Cancer researchers can sequence tumour cells’ genomes, scan them for strange gene activity, profile their contents for telltale proteins and study their growth in laboratory dishes. What they have not been able to do is track errant cells doing what is more relevant to patients: forming tumours. Now three groups studying tumours in mice have done exactly that. Their results support the ideas that a small subset of cells drives tumour growth and that curing cancer may require those cells to be eliminated.
It is too soon to know whether these results — obtained for tumours of the brain, the gut and the skin — will apply to other cancers, says Luis Parada at the University of Texas Southwestern Medical Center in Dallas, who led the brain study. But if they do, he says, “there is going to be a paradigm shift in the way that chemotherapy efficacy is evaluated and how therapeutics are developed”. Instead of testing whether a therapy shrinks a tumour, for instance, researchers would assess whether it kills the right sorts of cell.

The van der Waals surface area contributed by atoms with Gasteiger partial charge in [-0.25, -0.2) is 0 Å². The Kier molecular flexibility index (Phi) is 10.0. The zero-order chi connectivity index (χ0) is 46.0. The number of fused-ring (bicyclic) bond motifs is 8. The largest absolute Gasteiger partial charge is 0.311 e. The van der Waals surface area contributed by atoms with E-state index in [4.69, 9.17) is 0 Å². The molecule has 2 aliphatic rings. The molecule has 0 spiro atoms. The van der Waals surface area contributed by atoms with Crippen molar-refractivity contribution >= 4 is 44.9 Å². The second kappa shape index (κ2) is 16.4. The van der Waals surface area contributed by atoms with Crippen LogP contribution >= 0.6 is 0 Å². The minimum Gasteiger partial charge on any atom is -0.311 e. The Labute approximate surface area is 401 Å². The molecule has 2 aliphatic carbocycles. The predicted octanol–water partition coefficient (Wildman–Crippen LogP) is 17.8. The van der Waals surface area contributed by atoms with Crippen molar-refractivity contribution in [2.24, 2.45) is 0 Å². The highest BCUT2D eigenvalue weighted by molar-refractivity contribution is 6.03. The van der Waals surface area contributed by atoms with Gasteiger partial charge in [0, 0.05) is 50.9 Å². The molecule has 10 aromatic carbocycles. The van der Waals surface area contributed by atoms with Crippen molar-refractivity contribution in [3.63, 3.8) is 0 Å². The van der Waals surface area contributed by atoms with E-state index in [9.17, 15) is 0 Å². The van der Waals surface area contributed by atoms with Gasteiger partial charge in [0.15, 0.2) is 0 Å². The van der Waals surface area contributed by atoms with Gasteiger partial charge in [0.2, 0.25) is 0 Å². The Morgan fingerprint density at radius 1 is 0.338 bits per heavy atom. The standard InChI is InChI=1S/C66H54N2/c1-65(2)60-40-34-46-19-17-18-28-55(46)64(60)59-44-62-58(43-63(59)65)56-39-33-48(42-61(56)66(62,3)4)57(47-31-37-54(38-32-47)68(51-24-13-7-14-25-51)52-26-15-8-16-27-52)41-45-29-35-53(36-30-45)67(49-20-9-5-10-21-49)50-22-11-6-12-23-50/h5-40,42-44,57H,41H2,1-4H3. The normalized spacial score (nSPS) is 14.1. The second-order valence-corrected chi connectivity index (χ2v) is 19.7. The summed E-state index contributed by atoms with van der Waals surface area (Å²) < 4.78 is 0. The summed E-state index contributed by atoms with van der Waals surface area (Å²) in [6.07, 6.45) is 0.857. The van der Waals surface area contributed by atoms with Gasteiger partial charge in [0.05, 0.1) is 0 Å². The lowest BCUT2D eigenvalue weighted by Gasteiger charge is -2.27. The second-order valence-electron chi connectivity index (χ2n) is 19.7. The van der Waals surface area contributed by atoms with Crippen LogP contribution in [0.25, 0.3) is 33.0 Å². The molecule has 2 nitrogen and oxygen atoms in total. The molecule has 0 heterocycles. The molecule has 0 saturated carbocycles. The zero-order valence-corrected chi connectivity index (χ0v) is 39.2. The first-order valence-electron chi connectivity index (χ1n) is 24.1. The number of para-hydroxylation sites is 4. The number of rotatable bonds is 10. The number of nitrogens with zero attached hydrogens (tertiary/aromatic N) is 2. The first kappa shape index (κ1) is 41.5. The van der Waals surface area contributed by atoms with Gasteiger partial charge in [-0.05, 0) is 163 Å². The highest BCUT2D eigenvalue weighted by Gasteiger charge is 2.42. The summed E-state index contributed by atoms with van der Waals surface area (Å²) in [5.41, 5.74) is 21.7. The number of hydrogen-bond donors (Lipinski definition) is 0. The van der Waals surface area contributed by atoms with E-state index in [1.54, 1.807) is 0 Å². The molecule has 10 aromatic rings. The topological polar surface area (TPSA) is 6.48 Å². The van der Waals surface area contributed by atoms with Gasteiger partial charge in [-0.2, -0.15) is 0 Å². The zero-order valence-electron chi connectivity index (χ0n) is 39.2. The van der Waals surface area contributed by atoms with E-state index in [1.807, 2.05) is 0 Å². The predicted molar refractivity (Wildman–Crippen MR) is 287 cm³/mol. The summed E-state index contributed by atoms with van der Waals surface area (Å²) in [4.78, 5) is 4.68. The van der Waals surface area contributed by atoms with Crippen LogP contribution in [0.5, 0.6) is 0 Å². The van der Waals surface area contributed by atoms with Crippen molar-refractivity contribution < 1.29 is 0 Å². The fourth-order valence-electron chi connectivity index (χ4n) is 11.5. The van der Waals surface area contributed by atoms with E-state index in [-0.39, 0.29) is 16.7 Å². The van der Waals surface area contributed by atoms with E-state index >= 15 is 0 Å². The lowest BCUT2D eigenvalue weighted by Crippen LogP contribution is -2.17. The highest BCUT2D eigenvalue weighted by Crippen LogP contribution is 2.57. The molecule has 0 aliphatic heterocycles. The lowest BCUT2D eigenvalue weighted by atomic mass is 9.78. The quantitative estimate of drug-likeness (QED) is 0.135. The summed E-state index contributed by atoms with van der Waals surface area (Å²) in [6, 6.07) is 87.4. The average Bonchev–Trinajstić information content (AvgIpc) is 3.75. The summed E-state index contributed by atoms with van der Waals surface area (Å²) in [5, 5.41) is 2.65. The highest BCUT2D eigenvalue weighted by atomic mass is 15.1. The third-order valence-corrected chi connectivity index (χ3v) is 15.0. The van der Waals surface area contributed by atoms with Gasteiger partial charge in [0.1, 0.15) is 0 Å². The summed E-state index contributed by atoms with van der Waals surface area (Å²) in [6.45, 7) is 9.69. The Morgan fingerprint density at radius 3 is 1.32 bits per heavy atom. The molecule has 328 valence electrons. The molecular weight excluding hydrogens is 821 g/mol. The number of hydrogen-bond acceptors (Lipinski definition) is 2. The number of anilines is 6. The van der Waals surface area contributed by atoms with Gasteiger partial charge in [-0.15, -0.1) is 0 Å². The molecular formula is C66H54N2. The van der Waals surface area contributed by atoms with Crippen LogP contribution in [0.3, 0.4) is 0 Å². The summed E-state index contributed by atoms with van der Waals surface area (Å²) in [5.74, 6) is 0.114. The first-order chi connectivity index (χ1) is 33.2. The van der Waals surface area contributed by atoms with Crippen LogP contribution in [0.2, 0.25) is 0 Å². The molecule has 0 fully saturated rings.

Underlying this scenario is the compelling but controversial hypothesis that many tumours are fuelled by ‘cancer stem cells’ that produce the other types of cancer cell, just as ordinary stem cells produce normal tissues. Previous studies have tested this idea by sorting cells from a cancer biopsy into subsets on the basis of factors such as cell-surface markers, and injecting them into laboratory mice. In principle, those cells that generate new tumours are the cancer stem cells. But sceptics point out that transplantation removes cells from their natural environment and may change their behaviour. “You can see what a cell can do, but not what cells actually do,” says Cédric Blanpain of the Free University of Brussels, who co-led the skin study.